Dudley, Eunice and Franklin mean wind power has been elevated for a week now, with demand peaking at 45pc over the last 24 hours.
FTSE risers and fallers
The FTSE 100 has gained ground in early trading on hopes of a de-escalation in the crisis between Russia and Ukraine.
US President Joe Biden and Russian leader Vladimir Putin have agreed in principle to a summit over Ukraine, raising hopes an invasion could be avoided.
The blue-chip index gained 0.6pc, driven by miners including Evraz, Rio Tinto and Anglo American, tracking higher copper prices amid a weaker dollar as easing geopolitical tensions.
Dechra Pharmaceuticals rose 1pc after beating expectations for revenue and profit in the first half of the year, while AstraZeneca was boosted by positive trials of its breast cancer drug.
Meanwhile, Boris Johnson is set to outline plans to lift the remaining Covid restrictions, helping to boost sentiment and driving up travel and leisure stocks.
The FTSE 250 inched marginally higher.
AstraZeneca reports positive data on breast cancer drug
AstraZeneca has reported positive data from a late-stage trial that shows its drug helps patients with breast cancer live longer.
The pharmaceutical firm said Enhertu boosted survival rates in patients with HER2-low unresectable and metastatic breast cancer.
Susan Galbraith, Astra’s executive vice president of oncology research and development, said the results “could reshape how breast cancer is classified and treated”.
Shares rose as much as 2.2pc in early trading.
Clipper Logistics jumps on £950m takeover offer
It’s a busy morning for M&A, but Clipper Logistics appears to be one of the biggest winners.
The Leeds-based company surged 13pc in early trading after revealing it’s agreed a takeover by US rival GXO that values it at around £943m.
GXO’s offer is valued at 920p per share, with 690p in cash and the rest in new GXO shares. Clipper said its board would unanimously recommend the offer to shareholders.
A merger would combine two huge global supply chain management groups. Clipper handles logistics for a string of major European retailers including Asda and Argos, while GXO operates hundreds of warehouses globally.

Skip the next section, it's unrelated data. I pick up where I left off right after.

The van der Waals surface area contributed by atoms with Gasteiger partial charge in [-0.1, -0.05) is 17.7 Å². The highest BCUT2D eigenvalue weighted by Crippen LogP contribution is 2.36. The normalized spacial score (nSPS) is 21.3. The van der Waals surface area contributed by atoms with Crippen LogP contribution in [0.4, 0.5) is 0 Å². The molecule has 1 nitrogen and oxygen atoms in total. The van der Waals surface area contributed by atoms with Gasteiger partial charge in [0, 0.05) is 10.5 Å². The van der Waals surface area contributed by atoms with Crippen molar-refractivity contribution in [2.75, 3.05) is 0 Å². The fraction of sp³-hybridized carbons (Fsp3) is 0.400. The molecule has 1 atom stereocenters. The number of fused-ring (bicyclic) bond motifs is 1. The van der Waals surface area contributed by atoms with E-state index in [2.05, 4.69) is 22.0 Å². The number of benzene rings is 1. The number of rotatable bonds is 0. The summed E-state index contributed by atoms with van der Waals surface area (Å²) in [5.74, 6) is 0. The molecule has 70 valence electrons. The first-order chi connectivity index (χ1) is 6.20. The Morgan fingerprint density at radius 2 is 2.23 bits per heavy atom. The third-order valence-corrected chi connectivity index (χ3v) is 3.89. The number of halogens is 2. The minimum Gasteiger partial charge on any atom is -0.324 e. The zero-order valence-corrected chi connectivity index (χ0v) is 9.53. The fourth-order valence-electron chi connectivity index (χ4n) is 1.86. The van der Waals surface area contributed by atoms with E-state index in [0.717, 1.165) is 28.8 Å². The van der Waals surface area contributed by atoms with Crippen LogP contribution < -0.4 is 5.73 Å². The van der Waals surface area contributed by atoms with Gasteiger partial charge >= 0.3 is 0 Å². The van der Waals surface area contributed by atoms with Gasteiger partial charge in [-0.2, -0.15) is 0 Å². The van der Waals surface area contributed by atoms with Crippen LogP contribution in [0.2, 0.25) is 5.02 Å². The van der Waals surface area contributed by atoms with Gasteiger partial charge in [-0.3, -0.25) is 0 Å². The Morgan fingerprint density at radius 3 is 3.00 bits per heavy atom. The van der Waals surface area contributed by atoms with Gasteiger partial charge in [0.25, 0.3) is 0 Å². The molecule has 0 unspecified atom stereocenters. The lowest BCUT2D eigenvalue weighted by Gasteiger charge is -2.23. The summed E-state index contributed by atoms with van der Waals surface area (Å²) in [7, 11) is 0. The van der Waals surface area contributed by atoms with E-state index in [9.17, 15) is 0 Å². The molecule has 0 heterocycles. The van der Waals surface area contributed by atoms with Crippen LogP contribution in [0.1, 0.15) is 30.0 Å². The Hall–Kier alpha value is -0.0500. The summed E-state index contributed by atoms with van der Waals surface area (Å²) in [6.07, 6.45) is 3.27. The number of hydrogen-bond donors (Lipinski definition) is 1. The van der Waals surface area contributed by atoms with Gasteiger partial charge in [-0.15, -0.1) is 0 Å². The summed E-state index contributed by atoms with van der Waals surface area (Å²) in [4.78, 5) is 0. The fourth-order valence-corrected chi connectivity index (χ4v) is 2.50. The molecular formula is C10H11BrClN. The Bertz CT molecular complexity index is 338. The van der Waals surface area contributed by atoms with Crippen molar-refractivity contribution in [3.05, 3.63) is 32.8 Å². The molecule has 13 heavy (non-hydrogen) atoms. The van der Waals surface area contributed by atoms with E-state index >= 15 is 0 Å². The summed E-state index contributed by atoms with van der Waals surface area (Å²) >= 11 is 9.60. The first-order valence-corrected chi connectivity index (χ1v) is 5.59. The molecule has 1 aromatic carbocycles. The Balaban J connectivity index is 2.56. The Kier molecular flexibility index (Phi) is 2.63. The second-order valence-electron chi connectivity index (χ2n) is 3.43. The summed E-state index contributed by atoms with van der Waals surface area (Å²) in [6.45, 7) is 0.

Hammerson in talks over £120m Leeds shopping centre sale
Hammerson is lining up the sale of two of its shopping centres in Leeds in what could be a £120m deal.
The real estate group confirmed it’s in talks with Swiss firm Redical Holding over a sale of its Victoria Gate and Victoria Quarter sites.
Hammerson, which owns Birmingham’s Bullring and Brent Cross, said there’s no certainty a deal will be agreed.
Made.com boss steps down for family reasons
The chief executive of Made.com is stepping down for family reasons.
Philippe Chainieux, who took over the top role in 2017, said he was pausing his professional activities to take care of his family.
Nicola Thompson, currently chief operating officer, will join the board and assume the position of interim chief executive with immediate effect.
Susanne Given, chair of Made.com, said:
On behalf of the board, I would like to thank Philippe for his dedication and hard work over the last nine years, during which he and the Made team have built this exciting, unique and successful digital consumer business.
In 2021 we delivered record revenues and finished the year in a strong financial position. It is with sadness and understanding that the board accepts Philippe’s resignation and we wish him and his family well for the future.
FTSE 100 opens higher
The FTSE 100 has kicked off the week in positive territory as traders keep their focus on the situation in Ukraine.
The blue-chip index rose 0.5pc at the open to 7.554 points.
John Menzies set to accept new £560m takeover bid
It could well be third time lucky for the Kuwaiti suitor circling John Menzies.
The airport services firm said it’s ready to accept a £560m takeover approach after the proposal was sweetened for a third time.
Agility Public Warehousing is now offering 608p per share in cash for the company after tabling an initial bid of 460p.
Menzies said its board voted unanimously to recommend the bid to shareholders. Agility now has until March 9 to make a formal offer.
Tencent leads China sell-off as crackdown fears mount
Chinese tech stocks tumbled this morning, heading for their worst two-day drop since July amid fears Beijing could clamp down further on the sector.
Video game giant Tencent led the losses, falling as much as 6.3pc, while Alibaba dropped 4.3pc.